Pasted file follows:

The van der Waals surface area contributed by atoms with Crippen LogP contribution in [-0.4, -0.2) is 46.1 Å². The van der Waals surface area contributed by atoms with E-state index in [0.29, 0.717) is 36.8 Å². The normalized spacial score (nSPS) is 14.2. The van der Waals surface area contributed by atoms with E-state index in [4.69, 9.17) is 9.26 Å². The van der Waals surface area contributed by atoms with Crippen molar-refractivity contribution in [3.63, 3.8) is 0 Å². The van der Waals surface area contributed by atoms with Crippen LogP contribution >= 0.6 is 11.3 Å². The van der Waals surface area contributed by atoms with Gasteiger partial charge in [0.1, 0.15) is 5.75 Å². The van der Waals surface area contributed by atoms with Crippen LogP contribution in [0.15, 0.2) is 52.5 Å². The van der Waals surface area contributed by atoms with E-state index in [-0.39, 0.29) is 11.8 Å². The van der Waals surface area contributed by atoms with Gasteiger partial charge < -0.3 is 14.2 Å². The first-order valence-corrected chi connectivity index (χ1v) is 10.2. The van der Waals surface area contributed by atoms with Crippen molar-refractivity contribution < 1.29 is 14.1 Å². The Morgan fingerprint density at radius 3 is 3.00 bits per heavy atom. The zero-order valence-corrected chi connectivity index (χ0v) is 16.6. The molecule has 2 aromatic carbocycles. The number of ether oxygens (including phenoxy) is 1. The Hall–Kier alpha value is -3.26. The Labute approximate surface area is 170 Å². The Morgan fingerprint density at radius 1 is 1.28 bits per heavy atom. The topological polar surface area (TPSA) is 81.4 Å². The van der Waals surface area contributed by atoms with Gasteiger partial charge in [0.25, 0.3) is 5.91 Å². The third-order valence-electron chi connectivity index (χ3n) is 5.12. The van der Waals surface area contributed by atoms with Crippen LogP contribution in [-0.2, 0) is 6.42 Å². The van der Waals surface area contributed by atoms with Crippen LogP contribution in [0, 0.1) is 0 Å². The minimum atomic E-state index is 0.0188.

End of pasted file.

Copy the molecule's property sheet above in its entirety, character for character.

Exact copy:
The van der Waals surface area contributed by atoms with Crippen LogP contribution in [-0.4, -0.2) is 46.1 Å². The van der Waals surface area contributed by atoms with E-state index in [0.29, 0.717) is 36.8 Å². The normalized spacial score (nSPS) is 14.2. The van der Waals surface area contributed by atoms with E-state index in [4.69, 9.17) is 9.26 Å². The van der Waals surface area contributed by atoms with Crippen molar-refractivity contribution in [3.63, 3.8) is 0 Å². The van der Waals surface area contributed by atoms with Crippen LogP contribution >= 0.6 is 11.3 Å². The van der Waals surface area contributed by atoms with Gasteiger partial charge in [0.1, 0.15) is 5.75 Å². The van der Waals surface area contributed by atoms with Crippen LogP contribution in [0.15, 0.2) is 52.5 Å². The van der Waals surface area contributed by atoms with E-state index in [-0.39, 0.29) is 11.8 Å². The van der Waals surface area contributed by atoms with Gasteiger partial charge < -0.3 is 14.2 Å². The first-order valence-corrected chi connectivity index (χ1v) is 10.2. The van der Waals surface area contributed by atoms with Crippen molar-refractivity contribution < 1.29 is 14.1 Å². The Morgan fingerprint density at radius 3 is 3.00 bits per heavy atom. The zero-order valence-corrected chi connectivity index (χ0v) is 16.6. The molecule has 2 aromatic carbocycles. The number of ether oxygens (including phenoxy) is 1. The Hall–Kier alpha value is -3.26. The Labute approximate surface area is 170 Å². The Morgan fingerprint density at radius 1 is 1.28 bits per heavy atom. The topological polar surface area (TPSA) is 81.4 Å². The van der Waals surface area contributed by atoms with Gasteiger partial charge in [0.25, 0.3) is 5.91 Å². The third-order valence-electron chi connectivity index (χ3n) is 5.12. The van der Waals surface area contributed by atoms with Crippen LogP contribution in [-0.2, 0) is 6.42 Å². The van der Waals surface area contributed by atoms with Crippen LogP contribution in [0, 0.1) is 0 Å². The minimum atomic E-state index is 0.0188.